Last week, I had the opportunity to ask Chris Garrett, co-author of “ProBlogger”, a few questions about the value of blogging for small non-profits. For those of you who aren’t familiar with Chris, he is a thought-leader among the blogging world and founder of “OMIQ“, a new media consulting firm. Most recently Chris gave a talk at the Successful Outstanding Bloggers conference (SOBCon08) in Chicago.
John: First of all, thanks so much for taking time out of your schedule to help my readers gain a better understanding of blogging. A lot of small non-profits already have a web-site. What are the differences between a traditional web-site and a blog?
Chris: A traditional website acts like a brochure. They can be informative, but there are few reasons why a visitor would want to return. They also tend to be very self-referential, me-me-me.
Blogs, on the other hand, have constantly updated content, built in ways to keep updated, such as feeds and sometimes email lists, and also a sense of community, through comments. On top of this, a traditional website is usually difficult to find in the search engines for all but their organizations name, because search results are largely driven by links, and there are few reasons to link to a traditional website unless the organisation is very good at promotion.
Blogs on the other hand link to each other all the time due to cross-blog conversations, and as a natural part of how blogging is done. You will find it a lot easier to get your blog found in the search engines, and by extension your organisations website, than you would a plain old traditional site alone.
John: Sometimes when non-profit folks want to implement a blog, they get resistance from the Board Of Directors, who see blogging as a waste of time. What’s the business value of blogging?
Chris: Search engine benefits I mentioned earlier are one way your bottom line will be directly improved by blogging, another is what the online world calls “stickiness” or the way certain types of websites get people to “stick around”.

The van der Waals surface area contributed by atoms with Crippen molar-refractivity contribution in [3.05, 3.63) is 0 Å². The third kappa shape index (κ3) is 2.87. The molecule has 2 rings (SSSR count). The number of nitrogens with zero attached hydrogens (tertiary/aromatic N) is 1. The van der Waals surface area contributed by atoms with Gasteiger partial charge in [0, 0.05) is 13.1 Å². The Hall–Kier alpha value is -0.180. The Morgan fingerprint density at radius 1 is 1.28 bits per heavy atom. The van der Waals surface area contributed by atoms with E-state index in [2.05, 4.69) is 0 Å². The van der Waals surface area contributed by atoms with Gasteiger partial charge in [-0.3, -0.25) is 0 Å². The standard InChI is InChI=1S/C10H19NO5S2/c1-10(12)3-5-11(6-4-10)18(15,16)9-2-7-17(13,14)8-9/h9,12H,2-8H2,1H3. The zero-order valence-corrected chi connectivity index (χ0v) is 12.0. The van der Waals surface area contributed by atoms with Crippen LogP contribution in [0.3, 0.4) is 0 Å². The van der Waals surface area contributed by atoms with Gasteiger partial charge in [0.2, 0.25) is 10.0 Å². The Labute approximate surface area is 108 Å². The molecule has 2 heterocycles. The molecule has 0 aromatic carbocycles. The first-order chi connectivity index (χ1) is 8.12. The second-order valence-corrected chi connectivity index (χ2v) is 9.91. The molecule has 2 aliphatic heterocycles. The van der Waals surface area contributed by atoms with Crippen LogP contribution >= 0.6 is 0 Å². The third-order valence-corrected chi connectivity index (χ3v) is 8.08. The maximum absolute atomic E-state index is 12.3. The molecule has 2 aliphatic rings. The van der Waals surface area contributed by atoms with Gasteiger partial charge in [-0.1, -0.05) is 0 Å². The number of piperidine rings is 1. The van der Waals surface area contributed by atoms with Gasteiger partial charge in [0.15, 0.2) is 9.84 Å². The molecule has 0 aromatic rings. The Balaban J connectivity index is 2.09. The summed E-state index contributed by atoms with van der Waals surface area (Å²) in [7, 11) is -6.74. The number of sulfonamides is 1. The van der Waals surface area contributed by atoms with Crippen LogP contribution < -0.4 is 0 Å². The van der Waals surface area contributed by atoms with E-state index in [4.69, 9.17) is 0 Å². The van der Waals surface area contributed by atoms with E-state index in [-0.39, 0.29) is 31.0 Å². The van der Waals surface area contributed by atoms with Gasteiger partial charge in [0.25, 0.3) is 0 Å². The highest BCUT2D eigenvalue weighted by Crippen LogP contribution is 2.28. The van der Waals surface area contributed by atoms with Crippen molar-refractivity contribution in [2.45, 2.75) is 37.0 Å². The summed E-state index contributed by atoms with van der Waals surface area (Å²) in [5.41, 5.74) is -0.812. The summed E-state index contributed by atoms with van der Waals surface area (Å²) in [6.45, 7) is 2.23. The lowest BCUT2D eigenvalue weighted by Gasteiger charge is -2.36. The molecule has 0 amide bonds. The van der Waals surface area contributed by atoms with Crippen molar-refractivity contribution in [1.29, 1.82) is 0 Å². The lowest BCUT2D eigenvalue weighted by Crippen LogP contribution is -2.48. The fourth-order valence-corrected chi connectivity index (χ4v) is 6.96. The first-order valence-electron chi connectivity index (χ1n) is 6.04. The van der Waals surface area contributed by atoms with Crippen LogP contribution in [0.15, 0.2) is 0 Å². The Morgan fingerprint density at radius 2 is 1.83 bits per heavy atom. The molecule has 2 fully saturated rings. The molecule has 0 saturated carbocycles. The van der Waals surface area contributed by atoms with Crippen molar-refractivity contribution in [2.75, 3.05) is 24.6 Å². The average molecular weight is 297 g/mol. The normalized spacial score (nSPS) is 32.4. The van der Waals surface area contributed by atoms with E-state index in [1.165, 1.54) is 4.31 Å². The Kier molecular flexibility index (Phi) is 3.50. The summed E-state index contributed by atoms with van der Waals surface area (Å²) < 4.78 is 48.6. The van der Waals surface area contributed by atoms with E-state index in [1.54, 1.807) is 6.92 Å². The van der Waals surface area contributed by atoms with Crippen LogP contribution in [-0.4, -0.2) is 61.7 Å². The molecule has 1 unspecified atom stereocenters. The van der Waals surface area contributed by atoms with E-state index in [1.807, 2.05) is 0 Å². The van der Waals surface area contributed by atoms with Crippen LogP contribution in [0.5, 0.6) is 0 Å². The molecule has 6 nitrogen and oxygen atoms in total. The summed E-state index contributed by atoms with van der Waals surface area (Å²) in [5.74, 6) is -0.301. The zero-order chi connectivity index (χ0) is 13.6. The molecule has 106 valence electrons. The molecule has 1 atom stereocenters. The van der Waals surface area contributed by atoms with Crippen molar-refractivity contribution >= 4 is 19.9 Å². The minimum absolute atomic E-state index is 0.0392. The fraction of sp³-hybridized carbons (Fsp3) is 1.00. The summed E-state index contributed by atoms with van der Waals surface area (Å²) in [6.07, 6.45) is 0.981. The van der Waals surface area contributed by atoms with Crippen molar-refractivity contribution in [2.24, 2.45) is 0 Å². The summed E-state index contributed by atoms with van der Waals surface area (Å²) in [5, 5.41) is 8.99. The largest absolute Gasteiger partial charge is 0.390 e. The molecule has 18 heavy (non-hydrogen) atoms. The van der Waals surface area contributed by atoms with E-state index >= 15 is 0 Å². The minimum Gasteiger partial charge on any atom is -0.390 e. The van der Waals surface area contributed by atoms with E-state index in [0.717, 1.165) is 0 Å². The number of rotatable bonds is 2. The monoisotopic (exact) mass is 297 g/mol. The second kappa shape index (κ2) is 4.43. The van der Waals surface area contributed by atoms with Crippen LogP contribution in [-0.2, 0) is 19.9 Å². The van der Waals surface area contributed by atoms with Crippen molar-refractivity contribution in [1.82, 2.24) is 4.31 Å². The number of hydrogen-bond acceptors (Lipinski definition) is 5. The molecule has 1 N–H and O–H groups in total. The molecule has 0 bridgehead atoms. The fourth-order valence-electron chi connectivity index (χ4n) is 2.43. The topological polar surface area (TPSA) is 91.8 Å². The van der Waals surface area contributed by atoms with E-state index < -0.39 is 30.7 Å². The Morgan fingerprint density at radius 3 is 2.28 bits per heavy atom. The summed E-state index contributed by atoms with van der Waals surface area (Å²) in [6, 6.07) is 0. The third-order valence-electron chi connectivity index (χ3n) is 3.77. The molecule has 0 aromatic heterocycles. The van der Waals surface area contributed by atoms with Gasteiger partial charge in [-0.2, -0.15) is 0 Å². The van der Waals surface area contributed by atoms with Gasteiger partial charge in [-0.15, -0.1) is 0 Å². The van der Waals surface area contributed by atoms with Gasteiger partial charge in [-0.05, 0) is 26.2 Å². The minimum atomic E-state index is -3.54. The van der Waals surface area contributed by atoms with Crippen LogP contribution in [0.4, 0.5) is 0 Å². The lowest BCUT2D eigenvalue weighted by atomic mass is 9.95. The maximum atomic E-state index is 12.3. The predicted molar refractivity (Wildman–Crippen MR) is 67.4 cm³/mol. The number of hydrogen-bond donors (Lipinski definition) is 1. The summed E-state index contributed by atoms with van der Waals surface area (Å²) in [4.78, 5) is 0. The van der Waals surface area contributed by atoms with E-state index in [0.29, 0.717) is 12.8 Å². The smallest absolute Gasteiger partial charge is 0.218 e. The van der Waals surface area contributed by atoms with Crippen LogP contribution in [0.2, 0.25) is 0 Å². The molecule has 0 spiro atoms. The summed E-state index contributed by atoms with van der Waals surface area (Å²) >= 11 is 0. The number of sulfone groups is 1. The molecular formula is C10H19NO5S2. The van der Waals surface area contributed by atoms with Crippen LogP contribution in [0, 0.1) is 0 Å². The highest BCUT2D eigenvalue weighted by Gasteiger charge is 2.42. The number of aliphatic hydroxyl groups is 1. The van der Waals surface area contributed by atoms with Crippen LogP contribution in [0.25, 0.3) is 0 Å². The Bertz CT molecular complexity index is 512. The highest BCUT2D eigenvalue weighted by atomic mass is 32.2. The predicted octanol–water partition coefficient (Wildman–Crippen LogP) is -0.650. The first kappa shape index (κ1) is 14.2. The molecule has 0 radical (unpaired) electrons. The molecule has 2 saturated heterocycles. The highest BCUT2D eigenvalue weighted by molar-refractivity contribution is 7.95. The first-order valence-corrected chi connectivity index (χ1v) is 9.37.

How many organizations spend a fortune on advertising, only to have to repeatedly keep finding new visitors and prospects? That is because they don’t hold on to the people they attract. You have to give a reason to stay in touch, otherwise you will have to keep paying for their attention, which gets very expensive.
We all know it takes multiple “touches” of a prospect before they will open their wallet, on occasions up to seven times. So you need some way to keep in touch with prospects. To get people to opt in to continued communication you need a hook to get them interested. What better way than valuable and interesting content?
A great use of blogs beyond these benefits is as a launch pad and recruitment platform for PR activities, and it is not just for press releases. Say you want to run a survey, do you spend money delivering packages to postal addresses? Send out staff with clip boards? If you already have an interested audience you can simply announce the survey (with appropriate incentive). Having an engaged audience is not just worthwhile but I would say essential in today’s business.
John: What the best way for Non-Profit to start a blog? What considerations and resources should these folks keep in mind?
Chris: The fastest and safest way is to seek advice, as you know with any communication medium there is potential to shoot yourself in the foot if you don’t take the right precautions. Failing that, start small, don’t go too public. Perhaps begin with a few articles and a monthly newsletter.
What I would absolutely NOT encourage is what some businesses do and see it as just another expense where you can write a cheque and have someone handle it. This is a road to problems that could be easily avoided. It has to be owned and accountable, it has to be run to communicate both ways, not just as an outlet for press releases and announcements.
First decide who the audience needs to be and second how you can absolutely delight that audience and truly engage them. If your audience is top of mind everything else will slot into place. If your own bottom line is top of mind then, well, don’t say I didn’t warn you!